What to Do If You've Fallen for an Exit Scam
So you've fallen for an exit scam and potentially lost thousands of dollars. Now what?
ICOs are extremely risky investments, and with great risk can come great reward. The top-performing ICOs have given investors returns as high as 200 percent. Many ICOs are made by legitimate companies that want to raise funds for amazing new technology and promising advances in e-commerce.
However, there's been a bad trend afoot.
For every well-meaning ICO, there are people who are looking to scam investors out of their hard-earned money. One of the most common ways that people use Initial Coin Offerings to steal investors funds is through an exit scam.
Are you now asking yourself, "What's an exit scam?" Exit scams mimic honest ICOs that raise millions of dollars for good causes, but they have a twist. As the fundraising continues, the ICO never gets to token stage. In fact, many exit scams just involve "CEOs" who vanish once they get enough money to fold the company.
Over $100 million has been stolen via exit scams targeting hopeful investors. So, what should you do if you've fallen for an exit scam? Here's what experts suggest.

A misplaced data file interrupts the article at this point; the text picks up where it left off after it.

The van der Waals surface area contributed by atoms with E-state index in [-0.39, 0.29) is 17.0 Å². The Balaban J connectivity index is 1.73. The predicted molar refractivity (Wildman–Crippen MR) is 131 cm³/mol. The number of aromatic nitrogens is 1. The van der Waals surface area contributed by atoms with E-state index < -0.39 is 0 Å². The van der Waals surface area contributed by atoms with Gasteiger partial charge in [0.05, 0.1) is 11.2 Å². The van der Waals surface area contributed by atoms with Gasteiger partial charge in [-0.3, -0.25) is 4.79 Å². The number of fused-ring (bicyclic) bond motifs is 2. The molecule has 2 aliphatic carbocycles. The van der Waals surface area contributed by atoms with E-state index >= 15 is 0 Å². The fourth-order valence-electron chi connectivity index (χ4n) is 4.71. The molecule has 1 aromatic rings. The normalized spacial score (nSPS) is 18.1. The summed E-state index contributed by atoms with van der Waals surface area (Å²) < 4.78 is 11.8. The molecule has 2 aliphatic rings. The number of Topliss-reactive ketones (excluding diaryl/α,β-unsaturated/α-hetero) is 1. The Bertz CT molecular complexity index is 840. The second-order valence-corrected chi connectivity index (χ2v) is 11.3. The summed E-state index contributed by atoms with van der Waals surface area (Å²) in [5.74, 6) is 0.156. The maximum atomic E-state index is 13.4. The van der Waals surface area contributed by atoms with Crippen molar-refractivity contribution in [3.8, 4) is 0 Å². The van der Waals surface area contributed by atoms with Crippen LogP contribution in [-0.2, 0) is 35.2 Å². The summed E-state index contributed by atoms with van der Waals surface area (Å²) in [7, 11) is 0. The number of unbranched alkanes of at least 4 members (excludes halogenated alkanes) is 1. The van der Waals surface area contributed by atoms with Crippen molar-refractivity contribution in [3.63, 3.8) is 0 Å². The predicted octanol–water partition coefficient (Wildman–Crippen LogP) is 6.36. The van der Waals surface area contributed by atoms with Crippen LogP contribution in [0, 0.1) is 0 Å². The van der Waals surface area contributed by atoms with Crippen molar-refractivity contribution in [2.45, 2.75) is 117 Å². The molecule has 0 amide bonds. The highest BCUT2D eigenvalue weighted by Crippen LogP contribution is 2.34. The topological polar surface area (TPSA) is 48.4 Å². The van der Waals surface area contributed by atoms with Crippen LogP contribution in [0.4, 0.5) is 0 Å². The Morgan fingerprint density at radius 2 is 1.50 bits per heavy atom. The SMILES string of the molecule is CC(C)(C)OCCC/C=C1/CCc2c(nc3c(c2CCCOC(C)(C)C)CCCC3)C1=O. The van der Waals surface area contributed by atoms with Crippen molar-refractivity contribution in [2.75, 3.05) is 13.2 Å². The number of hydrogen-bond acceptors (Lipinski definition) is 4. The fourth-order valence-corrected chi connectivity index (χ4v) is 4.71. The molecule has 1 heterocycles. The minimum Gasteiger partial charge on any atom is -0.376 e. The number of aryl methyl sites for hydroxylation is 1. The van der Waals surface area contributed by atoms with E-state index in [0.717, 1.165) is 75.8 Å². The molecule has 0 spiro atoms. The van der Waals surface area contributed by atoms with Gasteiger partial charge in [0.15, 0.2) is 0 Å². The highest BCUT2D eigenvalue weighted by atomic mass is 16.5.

Before you do anything else, stop your investments.
If it's at all possible, pause any investments you have in the potential scam. Try to pull out any money you can, and if you can't, do your best to put all your crypto wallets on pause.
If you've fallen for an exit scam, you might also have other issues to worry about—include break-ins to your wallet. If you are worried about your funds being stolen, remove your money from crypto and keep your credentials under lockdown.
Reach out to others who may have been affected to confirm what's going on.
The good thing about the cryptocurrency community is that it's tight-knit, and you can always rely on the community to keep others posted about facts. If you think you fell for a scam, hitting up forums is the best way to figure out if you are a legit victim or just skittish.